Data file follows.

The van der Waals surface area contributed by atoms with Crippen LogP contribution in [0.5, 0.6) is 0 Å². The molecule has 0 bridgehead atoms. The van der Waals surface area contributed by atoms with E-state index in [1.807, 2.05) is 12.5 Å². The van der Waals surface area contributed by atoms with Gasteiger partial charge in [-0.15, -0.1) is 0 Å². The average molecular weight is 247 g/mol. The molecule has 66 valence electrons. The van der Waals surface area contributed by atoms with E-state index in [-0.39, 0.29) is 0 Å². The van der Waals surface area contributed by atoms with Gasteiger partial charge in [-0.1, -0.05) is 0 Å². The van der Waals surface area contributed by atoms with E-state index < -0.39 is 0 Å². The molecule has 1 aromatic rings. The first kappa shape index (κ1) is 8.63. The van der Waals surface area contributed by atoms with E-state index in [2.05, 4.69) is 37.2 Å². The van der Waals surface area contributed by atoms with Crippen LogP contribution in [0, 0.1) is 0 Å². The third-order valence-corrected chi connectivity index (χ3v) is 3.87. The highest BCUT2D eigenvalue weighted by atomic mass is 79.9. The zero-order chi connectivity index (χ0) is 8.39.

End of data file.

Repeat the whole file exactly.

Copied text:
The van der Waals surface area contributed by atoms with Crippen LogP contribution in [0.5, 0.6) is 0 Å². The molecule has 0 bridgehead atoms. The van der Waals surface area contributed by atoms with E-state index in [1.807, 2.05) is 12.5 Å². The van der Waals surface area contributed by atoms with Gasteiger partial charge in [-0.15, -0.1) is 0 Å². The average molecular weight is 247 g/mol. The molecule has 66 valence electrons. The van der Waals surface area contributed by atoms with E-state index in [-0.39, 0.29) is 0 Å². The van der Waals surface area contributed by atoms with Gasteiger partial charge in [-0.1, -0.05) is 0 Å². The van der Waals surface area contributed by atoms with E-state index < -0.39 is 0 Å². The molecule has 1 aromatic rings. The first kappa shape index (κ1) is 8.63. The van der Waals surface area contributed by atoms with E-state index in [2.05, 4.69) is 37.2 Å². The van der Waals surface area contributed by atoms with Crippen LogP contribution in [0, 0.1) is 0 Å². The third-order valence-corrected chi connectivity index (χ3v) is 3.87. The highest BCUT2D eigenvalue weighted by atomic mass is 79.9. The zero-order chi connectivity index (χ0) is 8.39.